Accountant to pay £1m in Mehjoo case

A High Court judge has ruled that chartered accountant, Alan Purnell, must pay a former client more than £1m in relation to tax charges levied by HMRC after he was placed into an offshore tax scheme that failed.

In the case of Mehjoo v Harben Barker the former firm director advised his client Hossein Mehjoo to invest in June 2005 in a non-dom tax scheme that was then widely used by accountants and operated by tax consultants Montpelier.

The scheme cost £200,000 to enter, but by keeping funds in the scheme Mehjoo was able to avoid paying capital gains tax when he sold his interest in retail business Bank Fashion for £8.5m in April 2005.

The court heard that...

Continued...

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Comments

Liability of adviser

Shay Daly | | Permalink

This is tough not just on the adviser herein but on the rest of us in terms of the cost of P.I. for the next few years.
That said,the client is entitled to be correctly advised.In this case it appears that he had to pay CGT without mitigation or did the judge give him the benefit of paying less based on using an appropriate scheme for limiting his CGT

Is this case settled or still ongoing?

Duncan Cameron | | Permalink

I'm confused. You start by saying the case is settled and end by saying that Harben Parker are appealing. Which is it?

Also I understand that Mr Mehjoo's complaint that he was not steered in the direction of tax planning suitable for a non-dom rather than that he was.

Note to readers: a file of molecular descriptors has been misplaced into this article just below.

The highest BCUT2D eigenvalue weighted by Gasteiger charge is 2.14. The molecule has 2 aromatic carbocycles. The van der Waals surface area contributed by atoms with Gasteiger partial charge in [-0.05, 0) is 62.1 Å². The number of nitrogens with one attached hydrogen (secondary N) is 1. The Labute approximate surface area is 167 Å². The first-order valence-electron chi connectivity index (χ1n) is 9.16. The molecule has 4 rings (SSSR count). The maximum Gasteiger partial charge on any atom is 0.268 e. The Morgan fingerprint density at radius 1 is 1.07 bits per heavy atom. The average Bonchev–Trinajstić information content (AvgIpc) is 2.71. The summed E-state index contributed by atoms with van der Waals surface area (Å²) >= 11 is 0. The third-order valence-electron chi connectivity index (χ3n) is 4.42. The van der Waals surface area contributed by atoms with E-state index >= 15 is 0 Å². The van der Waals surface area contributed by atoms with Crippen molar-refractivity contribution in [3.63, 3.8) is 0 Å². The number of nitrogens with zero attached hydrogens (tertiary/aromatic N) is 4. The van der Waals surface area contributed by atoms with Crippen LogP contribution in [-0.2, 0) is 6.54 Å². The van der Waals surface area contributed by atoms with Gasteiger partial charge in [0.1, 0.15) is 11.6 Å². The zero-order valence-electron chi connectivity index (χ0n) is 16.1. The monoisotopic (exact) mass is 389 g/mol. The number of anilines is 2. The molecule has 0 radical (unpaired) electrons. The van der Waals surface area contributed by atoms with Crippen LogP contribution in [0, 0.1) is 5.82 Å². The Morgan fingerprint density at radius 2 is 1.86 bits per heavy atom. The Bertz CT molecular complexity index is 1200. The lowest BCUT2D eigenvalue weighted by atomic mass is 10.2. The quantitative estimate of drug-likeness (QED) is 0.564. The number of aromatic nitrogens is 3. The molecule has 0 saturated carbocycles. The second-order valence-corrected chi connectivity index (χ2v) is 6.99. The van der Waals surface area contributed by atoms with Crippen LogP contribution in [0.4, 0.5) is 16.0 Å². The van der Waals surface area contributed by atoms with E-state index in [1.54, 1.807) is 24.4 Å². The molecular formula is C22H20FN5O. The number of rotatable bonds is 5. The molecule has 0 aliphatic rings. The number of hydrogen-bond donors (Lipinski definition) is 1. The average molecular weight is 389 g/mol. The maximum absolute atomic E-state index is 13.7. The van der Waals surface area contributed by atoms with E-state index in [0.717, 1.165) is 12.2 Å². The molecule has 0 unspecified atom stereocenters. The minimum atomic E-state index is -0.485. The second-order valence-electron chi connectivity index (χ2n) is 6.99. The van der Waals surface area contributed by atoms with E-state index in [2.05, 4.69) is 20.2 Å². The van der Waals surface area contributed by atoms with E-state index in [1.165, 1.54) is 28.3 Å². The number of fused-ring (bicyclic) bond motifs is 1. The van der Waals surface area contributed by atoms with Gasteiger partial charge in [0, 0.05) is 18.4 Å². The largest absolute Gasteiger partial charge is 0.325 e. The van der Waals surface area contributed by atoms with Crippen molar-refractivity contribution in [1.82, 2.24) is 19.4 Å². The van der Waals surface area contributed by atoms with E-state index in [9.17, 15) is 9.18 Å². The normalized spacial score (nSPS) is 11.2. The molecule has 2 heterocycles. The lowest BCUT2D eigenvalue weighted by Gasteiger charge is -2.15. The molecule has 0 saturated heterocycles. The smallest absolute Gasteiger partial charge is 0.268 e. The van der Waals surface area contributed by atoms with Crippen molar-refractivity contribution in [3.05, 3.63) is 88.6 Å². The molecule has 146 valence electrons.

As a small practitioner this

Andy Davis | | Permalink

As a small practitioner this verdict simply reinforces the view that we should not be advising clients at all in the more technical areas of tax avoidance.

It is impossible for any accountant, however well informed, to have a complete knowledge of all of the potential tax structures available in the market, and indeed whether the providers of these solutions are reputable.

The only way to approach this is to educate clients that such solutions are available, make sure they are fully aware of the potential risks (In particular from HMRC), and then allow them to make thier own decision about whether a particular solution is for them.

Accounting groups such as AVN, 2020, Peak Performance etc can help the process, as they can offer a number of solutions, and have a more detailed knowledge of the marketplace, but even taking this route it should always be made clear that you are not providing advice in this area 

Tim Robinson's picture

Personal Liability?

Tim Robinson | | Permalink

So does the liability for this fall personally on Alan Purnell, as implied by the article?

Correction

chicken farmer | | Permalink

Mehjoo did not invest in a 'non-dom' avoidance scheme, that was the problem. He invested in a capital redemption scheme which failed and claimed that he should have been referred to a non-dom specialist who, in turn, would have recommended the non-dom scheme. This would have converted his UK shares into an overseas asset prior to sale and, provided the proceeds were not remitted to the UK, would have escaped CGT.

The problem faced by Purnell and his firm was that they did not appear to be aware that such a scheme was available.

Correction

chicken farmer | | Permalink

Mehjoo did not invest in a 'non-dom' avoidance scheme, that was the problem. He invested in a capital redemption scheme which failed and claimed that he should have been referred to a non-dom specialist who, in turn, would have recommended the non-dom scheme. This would have converted his UK shares into an overseas asset prior to sale and, provided the proceeds were not remitted to the UK, would have escaped CGT.

The problem faced by Purnell and his firm was that they did not appear to be aware that such a scheme was available.

Yes, but...

Vaughan Blake1 | | Permalink

A number of points seem to have been glossed over here:

1)  What were the terms of engagement of Wenham Major in the saga?